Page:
Provision (benefit) for income taxes
995

 
(1,241
)
 
(349
)
Net income (loss)
$
(6,426
)
 
$
(767
)
 
$
576

Basic net income (loss) per share
$
(0.57
)
 
$
(0.07
)
 
$
0.05

Diluted net income (loss) per share
$
(0.57
)
 
$
(0.07
)
 
$
0.05

Shares used in per share calculations:
 
 
 
 
 
Basic
11,197

 
10,962

 
10,527

Diluted
11,197

 
10,962

 
11,013


See accompanying Notes to Consolidated Financial Statements.

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Rentrak Corporation and Subsidiaries
Consolidated Statements of Stockholders’ Equity and Comprehensive Income (Loss)
For The Years Ended March 31, 2012, 2011 and 2010
(In thousands, except share amounts)
 
Common Stock
 
Capital In Excess of Par Value
 
Cumulative Other Comprehensive Income (Loss)
 
Retained Earnings (Accumulated Deficit)
 
Total Stockholders' Equity
 
Shares
 
Amount
 
 
 
 
Balance at March 31, 2009
10,420,937

 
$
11

 
$
45,504

 
$
(203
)
 
$
1,665

 
$
46,977

Net income

 

 

 

 
576

 
576

Unrealized gain on foreign currency translation

 

 

 
208

 

 
208

Unrealized gain on investments, net of tax

 

 

 
84

 

 
84

Comprehensive income

 

 

 

 

 
868

Common stock issued pursuant to stock plans
141,950

 

 
1,118

 

 

 
1,118

Common stock used to pay for option exercises and taxes
(3,590
)
 

 
(75
)
 

 

 
(75
)
Common stock issued in exchange for deferred stock units
66,000

 

 

 

 

 

Deferred stock units granted to Board of Directors

 

 
675

 

 

 
675

Stock-based compensation expense - options

 

 
559

 

 

 
559

Stock-based compensation expense - restricted stock units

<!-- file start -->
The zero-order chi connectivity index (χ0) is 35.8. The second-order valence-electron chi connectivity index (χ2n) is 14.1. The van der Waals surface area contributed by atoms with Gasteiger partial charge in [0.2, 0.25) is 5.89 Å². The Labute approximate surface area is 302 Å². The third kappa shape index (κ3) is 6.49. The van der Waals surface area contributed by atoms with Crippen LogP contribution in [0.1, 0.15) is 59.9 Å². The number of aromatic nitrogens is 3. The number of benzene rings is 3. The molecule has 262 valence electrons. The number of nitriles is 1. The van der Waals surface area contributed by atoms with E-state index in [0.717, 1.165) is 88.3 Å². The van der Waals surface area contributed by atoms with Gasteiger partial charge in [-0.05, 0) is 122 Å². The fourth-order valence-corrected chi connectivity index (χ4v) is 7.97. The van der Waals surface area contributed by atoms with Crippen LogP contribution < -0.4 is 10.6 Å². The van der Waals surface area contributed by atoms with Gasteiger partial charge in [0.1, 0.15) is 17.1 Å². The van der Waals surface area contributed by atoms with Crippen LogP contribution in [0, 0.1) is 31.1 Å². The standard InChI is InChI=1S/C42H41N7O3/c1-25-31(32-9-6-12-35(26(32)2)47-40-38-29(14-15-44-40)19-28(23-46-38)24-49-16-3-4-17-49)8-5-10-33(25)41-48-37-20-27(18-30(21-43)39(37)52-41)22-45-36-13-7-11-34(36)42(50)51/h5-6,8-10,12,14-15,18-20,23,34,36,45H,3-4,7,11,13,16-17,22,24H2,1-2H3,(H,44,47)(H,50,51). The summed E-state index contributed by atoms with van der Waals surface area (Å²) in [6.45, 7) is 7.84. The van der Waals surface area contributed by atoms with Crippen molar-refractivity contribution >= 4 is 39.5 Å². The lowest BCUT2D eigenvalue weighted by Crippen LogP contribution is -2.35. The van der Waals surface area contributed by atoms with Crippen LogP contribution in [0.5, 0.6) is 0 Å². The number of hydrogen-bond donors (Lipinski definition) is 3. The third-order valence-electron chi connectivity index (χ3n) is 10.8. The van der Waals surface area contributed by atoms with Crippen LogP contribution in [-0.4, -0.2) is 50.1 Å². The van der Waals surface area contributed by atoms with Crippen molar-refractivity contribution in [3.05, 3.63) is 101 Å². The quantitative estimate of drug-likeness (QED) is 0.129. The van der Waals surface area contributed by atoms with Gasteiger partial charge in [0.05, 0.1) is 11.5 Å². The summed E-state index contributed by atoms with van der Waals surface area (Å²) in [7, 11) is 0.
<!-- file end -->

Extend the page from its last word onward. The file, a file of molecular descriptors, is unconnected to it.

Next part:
947

 

 

 
947

Common stock repurchased
(29,850
)
 

 
(302
)
 

 

 
(302
)
Income tax effect from stock-based compensation

 

 
461

 

 

 
461

Balance at March 31, 2010
10,595,447

 
$
11

 
$
48,887

 
$
89

 
$
2,241

 
$
51,228

Net loss

 

 

 

 
(767
)
 
(767
)
Unrealized gain on foreign currency translation

 

 

 
474

 

 
474

Unrealized loss on investments, net of tax

 

 

 
(33
)
 

 
(33
)
Comprehensive loss

 

 

 

 

 
(326
)
Common stock issued pursuant to stock plans
801,787

 

 
3,009

 

 

 
3,009

Common stock used to pay for option exercises
(47,973
)
 

 
(1,173
)
 

 

 
(1,173
)
Common stock used to pay for taxes associated with option exercises
(89,222
)
 

 
(2,224
)
 

 

 
(2,224
)
Common stock issued in exchange for deferred stock units
66,750

 

 

 

 

 

Common stock used to pay for taxes associated with vested RSUs
(84,173
)
 

 
(2,152
)
 

 

 
(2,152
)
Deferred stock units granted to Board of Directors

 

 
1,201

 

 

 
1,201

Contingent equity consideration related to acquisition

 

 
2,000

 

 

 
2,000

Stock-based compensation expense - options

 

 
1,160

 

 

 
1,160

Stock-based compensation expense - restricted stock units

 

 
2,397

 

 

 
2,397

Income tax effect from stock-based compensation

 

 
1,253

 

 

 
1,253


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Rentrak Corporation and Subsidiaries
Consolidated Statements of Stockholders’ Equity and Comprehensive Income (Loss)
For The Years Ended March 31, 2012, 2011 and 2010
(In thousands, except share amounts)—cont'd
 
Common Stock
 
Capital In Excess of Par Value
 
Cumulative Other Comprehensive Income (Loss)
 
Retained Earnings (Accumulated Deficit)
 
Total Stockholders' Equity
 
Shares
 
Amount